A Ghost Story | Movie Review

The studio A24 has made a name for itself by providing audiences with unique films that subvert their genre.  The Witch, Swiss Army Man, and The Lobster are examples of a certain style of filmmaking this company encourages.  These films lean heavily on character development, but are combined with a note of abstract reality.  A strange enough premise that invites us to learn more.  Sometimes it pays off and other times the experience of seeing something completely new is your only reward.  I applaud any effort to tackle original stories in ways we can’t imagine.  It makes our time at the movie theater feel less predictable and more exciting.  It also has a tendency to divide audiences.  The latest feature from A24 will most likely not be universally loved by all.

In A Ghost Story, written and directed by David Lowery, a man (Casey Affleck) dies suddenly and tragically near his home.  He later becomes a ghost, donning a white sheet with holes for eyes.  His apparition does not move on and instead wanders his house, observing his wife’s (Rooney Mara) grief in silence.  As time progresses the ghost steadfastly remains in order to discover its purpose before it can no longer remember.  Is it love that keeps us nearby after death or the memory of what we used to be?

The movie is very straightforward.  The ghost spends a great deal of time moving slowly about the house and other locations.  He stares intently at everyone, but you can’t really ascertain his thoughts because of the sheet.  It’s that lack of identity that makes the ghost so strangely upsetting.  Is it still the man that died or is it just the echo of him?

Much of the film is silent and requires a great deal of patience.  I’m all for scenes building suspense and increasing tension with drawn out pauses and nervous characters, but this movie makes it difficult not to question the editing from time to time.  One particular moment involving a pie lasts so long with no cuts or change in camera angles that you wonder why you’re still watching this movie.  The director even hinted that this scene is meant to test a viewer’s interest.  If they can sit through this, they have become immersed in the story and will see it through to the end.  I’m not sure I was completely there, but I stayed because that’s my job.  It is worth it though because the story goes off in an interesting direction I didn’t anticipate.  It takes a while to get there so again be patient.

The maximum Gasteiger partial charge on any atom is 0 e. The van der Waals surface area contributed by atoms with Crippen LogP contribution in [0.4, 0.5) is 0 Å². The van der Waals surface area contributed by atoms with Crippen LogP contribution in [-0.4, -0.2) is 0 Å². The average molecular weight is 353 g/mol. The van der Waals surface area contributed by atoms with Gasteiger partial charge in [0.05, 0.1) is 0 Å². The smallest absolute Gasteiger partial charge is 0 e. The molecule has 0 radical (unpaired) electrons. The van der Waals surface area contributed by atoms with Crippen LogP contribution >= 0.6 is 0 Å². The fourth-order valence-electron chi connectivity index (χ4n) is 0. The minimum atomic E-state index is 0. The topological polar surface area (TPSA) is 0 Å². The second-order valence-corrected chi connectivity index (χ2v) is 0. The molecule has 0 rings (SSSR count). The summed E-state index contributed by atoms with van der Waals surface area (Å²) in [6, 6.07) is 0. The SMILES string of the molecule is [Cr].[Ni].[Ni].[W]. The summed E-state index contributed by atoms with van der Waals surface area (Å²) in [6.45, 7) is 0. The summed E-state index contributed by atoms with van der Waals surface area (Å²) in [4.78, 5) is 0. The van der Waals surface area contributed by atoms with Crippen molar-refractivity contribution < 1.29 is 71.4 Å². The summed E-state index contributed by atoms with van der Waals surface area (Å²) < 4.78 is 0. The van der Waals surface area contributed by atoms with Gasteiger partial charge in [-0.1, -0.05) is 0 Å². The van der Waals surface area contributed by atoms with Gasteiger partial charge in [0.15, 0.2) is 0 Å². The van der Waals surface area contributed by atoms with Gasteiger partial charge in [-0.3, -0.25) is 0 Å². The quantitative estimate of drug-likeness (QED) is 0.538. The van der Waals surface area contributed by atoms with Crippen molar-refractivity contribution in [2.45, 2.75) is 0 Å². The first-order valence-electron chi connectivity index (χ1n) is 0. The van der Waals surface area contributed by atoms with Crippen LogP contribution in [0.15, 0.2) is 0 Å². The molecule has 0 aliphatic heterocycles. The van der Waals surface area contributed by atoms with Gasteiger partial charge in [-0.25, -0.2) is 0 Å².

I usually have something to say about the performances of the actors, but this movie doesn’t focus on that.  Anybody could have been under that sheet.  The scenes where Casey Affleck actually has a face and body are few and far between.  Rooney Mara is a great actress, but in this film she is just present.  The only real character in this movie besides the ghost is time.  How time changes everything and shows us the futility of preservation; because eventually it all gets washed away or torn down.  The most dialogue from any character in this movie is from a party goer at the home.  He spends almost his entire screen time discussing his philosophy on life, the universe, and our legacy in it.  It actually gives us a better perspective on the journey we are taking with this ghost.

A Ghost Story is not your typical indie film and it is definitely not a horror movie of any kind.  I am glad I saw this movie, but I don’t think it warrants you visiting the theater.  Unless you struggle to sit still at home for quiet movies and end up filling that silence by looking at your phone.  In which case I would advise seeing this in the theater so you have no distractions.  The movie is slow to get there, but it has strong moments you will miss if you aren’t paying close enough attention.  Whatever emotion this movie stirs up is completely acceptable.  I laughed several times, became frustrated, and also mesmerized.  It’s that kind of unpredictability that makes me appreciate A24 films.

A Ghost Story:

About A Ghost Story

Synopsis: In this singular exploration of legacy, love, loss, and the enormity of existence, a recently deceased, white-sheeted ghost returns to his suburban home to try to reconnect with his bereft wife.

Director: David Lowery

Writer: David Lowery

Stars: Casey Affleck, Rooney Mara

Rated: R

Runtime: 1 Hour, 32 Minutes

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